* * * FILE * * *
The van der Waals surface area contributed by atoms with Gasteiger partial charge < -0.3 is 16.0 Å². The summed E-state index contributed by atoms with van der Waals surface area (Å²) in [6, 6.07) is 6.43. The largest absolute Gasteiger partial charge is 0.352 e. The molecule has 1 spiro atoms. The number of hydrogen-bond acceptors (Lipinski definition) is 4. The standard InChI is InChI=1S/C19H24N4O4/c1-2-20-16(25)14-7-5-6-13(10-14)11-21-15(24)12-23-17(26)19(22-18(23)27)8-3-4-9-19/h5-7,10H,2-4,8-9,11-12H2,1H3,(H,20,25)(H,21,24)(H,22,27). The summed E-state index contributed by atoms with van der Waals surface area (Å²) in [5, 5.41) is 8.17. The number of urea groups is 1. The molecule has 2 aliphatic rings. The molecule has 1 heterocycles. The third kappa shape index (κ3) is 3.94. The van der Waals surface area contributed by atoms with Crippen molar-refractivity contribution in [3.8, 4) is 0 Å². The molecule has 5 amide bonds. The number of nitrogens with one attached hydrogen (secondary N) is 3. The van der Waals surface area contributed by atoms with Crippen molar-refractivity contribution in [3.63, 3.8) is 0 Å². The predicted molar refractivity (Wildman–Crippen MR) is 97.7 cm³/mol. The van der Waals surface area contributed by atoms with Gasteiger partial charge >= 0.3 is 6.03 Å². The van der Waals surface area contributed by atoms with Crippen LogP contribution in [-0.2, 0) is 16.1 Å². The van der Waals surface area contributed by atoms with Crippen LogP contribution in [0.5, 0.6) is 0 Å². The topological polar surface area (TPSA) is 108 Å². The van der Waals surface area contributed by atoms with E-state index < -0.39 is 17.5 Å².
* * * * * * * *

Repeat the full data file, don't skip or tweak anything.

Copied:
The van der Waals surface area contributed by atoms with Gasteiger partial charge < -0.3 is 16.0 Å². The summed E-state index contributed by atoms with van der Waals surface area (Å²) in [6, 6.07) is 6.43. The largest absolute Gasteiger partial charge is 0.352 e. The molecule has 1 spiro atoms. The number of hydrogen-bond acceptors (Lipinski definition) is 4. The standard InChI is InChI=1S/C19H24N4O4/c1-2-20-16(25)14-7-5-6-13(10-14)11-21-15(24)12-23-17(26)19(22-18(23)27)8-3-4-9-19/h5-7,10H,2-4,8-9,11-12H2,1H3,(H,20,25)(H,21,24)(H,22,27). The summed E-state index contributed by atoms with van der Waals surface area (Å²) in [5, 5.41) is 8.17. The number of urea groups is 1. The molecule has 2 aliphatic rings. The molecule has 1 heterocycles. The third kappa shape index (κ3) is 3.94. The van der Waals surface area contributed by atoms with Crippen molar-refractivity contribution in [3.8, 4) is 0 Å². The molecule has 5 amide bonds. The number of nitrogens with one attached hydrogen (secondary N) is 3. The van der Waals surface area contributed by atoms with Crippen molar-refractivity contribution in [3.63, 3.8) is 0 Å². The predicted molar refractivity (Wildman–Crippen MR) is 97.7 cm³/mol. The van der Waals surface area contributed by atoms with Gasteiger partial charge >= 0.3 is 6.03 Å². The van der Waals surface area contributed by atoms with Crippen LogP contribution in [-0.2, 0) is 16.1 Å². The van der Waals surface area contributed by atoms with Crippen LogP contribution in [0.5, 0.6) is 0 Å². The topological polar surface area (TPSA) is 108 Å². The van der Waals surface area contributed by atoms with E-state index < -0.39 is 17.5 Å².